A group of system versions having the same set of software, data base schemes and configuration data are denominated system generation. The system versions form a history of the system generation. A new system generation is generated at loading/reloading of a system and at an ended procedure for changing software, data base schemes and/or configuration data.
Regular data backup contributes to maintaining robustness of a data system. The operator has the possibility to select backup intervals at plant configuration or in operation. By backup is here meant archive backup, i.e. backup stored on a secondary memory.
Backup time points and intervals are stored in a managed object in the form of a backup scheme. In the backup scheme there is also an outsorting method indicated. Only a small amount of archive copies are stored locally. Part of other, older copies are transferred to an operations support node.
Referring to FIG. 9 a restoration log record consists of two parts, viz. a static transaction part 902, consisting of informations common to transactions, and a dynamic operation part 904, that can consist of an arbitrary number of operations.
The following attributes may appear in the restoration log record:
COMMIT time: states when the transaction was ended in the data base.
SystemversionIdentity: identity of the latest created system version.
TransactionIdentity: states the identity of the transaction.
"Best before" time: indicates how long the transaction is valid and is used at reading of the restoration log in a way that only transactions are read, the best before time of which has not been passed. If the transaction e.g. corresponds to an ordered alarm call, this transaction is valid until the call has been performed.
Old value: indicates the value possessed by an attribute before the operation was performed. It should be observed that the new value, if any, of an attribute is available in a current operation.
In FIG. 10 there is illustrated in a similar view as in FIGS. 7 and 8 the principle for creating a restoration log based upon a log marking in in association with each attribute, and at a transaction generated from the operations system. The same elements as in FIGS. 7 and 8 have been given the same reference characters. In FIG. 11 a corresponding sequence diagram is shown.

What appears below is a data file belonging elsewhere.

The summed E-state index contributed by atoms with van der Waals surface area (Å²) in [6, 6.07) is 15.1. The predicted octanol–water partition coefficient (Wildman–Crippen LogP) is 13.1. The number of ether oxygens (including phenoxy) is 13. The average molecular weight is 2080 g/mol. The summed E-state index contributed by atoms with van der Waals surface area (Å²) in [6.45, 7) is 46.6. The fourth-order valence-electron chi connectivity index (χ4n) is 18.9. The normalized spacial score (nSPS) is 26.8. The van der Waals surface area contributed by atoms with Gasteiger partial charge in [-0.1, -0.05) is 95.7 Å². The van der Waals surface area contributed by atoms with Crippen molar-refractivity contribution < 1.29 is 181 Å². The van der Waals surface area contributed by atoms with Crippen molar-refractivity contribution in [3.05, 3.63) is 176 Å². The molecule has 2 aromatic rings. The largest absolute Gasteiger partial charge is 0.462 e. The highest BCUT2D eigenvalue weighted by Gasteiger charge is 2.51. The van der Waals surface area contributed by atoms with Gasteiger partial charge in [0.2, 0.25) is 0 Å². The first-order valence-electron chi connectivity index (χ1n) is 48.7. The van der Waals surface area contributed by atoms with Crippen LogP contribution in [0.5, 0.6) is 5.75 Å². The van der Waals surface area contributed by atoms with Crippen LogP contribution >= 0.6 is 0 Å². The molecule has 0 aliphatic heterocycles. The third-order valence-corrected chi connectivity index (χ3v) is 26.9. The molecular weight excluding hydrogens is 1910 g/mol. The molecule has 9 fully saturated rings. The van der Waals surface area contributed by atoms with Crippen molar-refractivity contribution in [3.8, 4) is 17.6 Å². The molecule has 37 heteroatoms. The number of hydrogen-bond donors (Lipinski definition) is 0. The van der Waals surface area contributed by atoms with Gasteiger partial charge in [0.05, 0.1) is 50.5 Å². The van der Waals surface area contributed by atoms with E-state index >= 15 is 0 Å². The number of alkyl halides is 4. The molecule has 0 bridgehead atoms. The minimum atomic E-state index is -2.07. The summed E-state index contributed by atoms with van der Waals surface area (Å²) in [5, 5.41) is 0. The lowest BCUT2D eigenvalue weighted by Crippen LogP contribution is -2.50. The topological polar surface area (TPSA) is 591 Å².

In FIG. 10 the resource object 616n is indicated as containing an attribute A1 that can have an indication L or NL, which is intended to stand for LOG and NOLOG, respectively. The indications L and NL imply that the attribute A1 shall be logged and nologged, respectively in case of changing the attribute.
The operations system 602 sends an operation demand to the operation agent 608 in the network element 604 according to arrow 1002. The operation agent 608 creates a transaction directed towards the data base handler 718 according to arrow 1102.
The operation agent checks whether it is the question of a data changing operation. If this is the case the operation agent 608 sends the operation, with an instruction 1004 to prepare log data, to a log data generator 1006 created by the data base handler 718 when receiving the transaction. The log data generator 1006 performs this by copying the operation.
The operation agent 608 orders by the instruction `PerformOp` according to arrow 1104 the managed object 1010 to execute the operation. The managed object 1010 calls a Data Object Agent DOA in the DMI interface 716, via which the operation is executed, arrow 1012. The managed object 1010 obtains the result and forwards it to the operation agent 608 according to arrow 1016.
The operation agent 608 commits the transaction, i.e. orders by `CommitTrans` according to arrow 1108 the data base manager 718 to perform the transaction operation used for indicating that the transaction has been ended and that its consequenses shall remain. The result of the operation is now visible in the network element 604.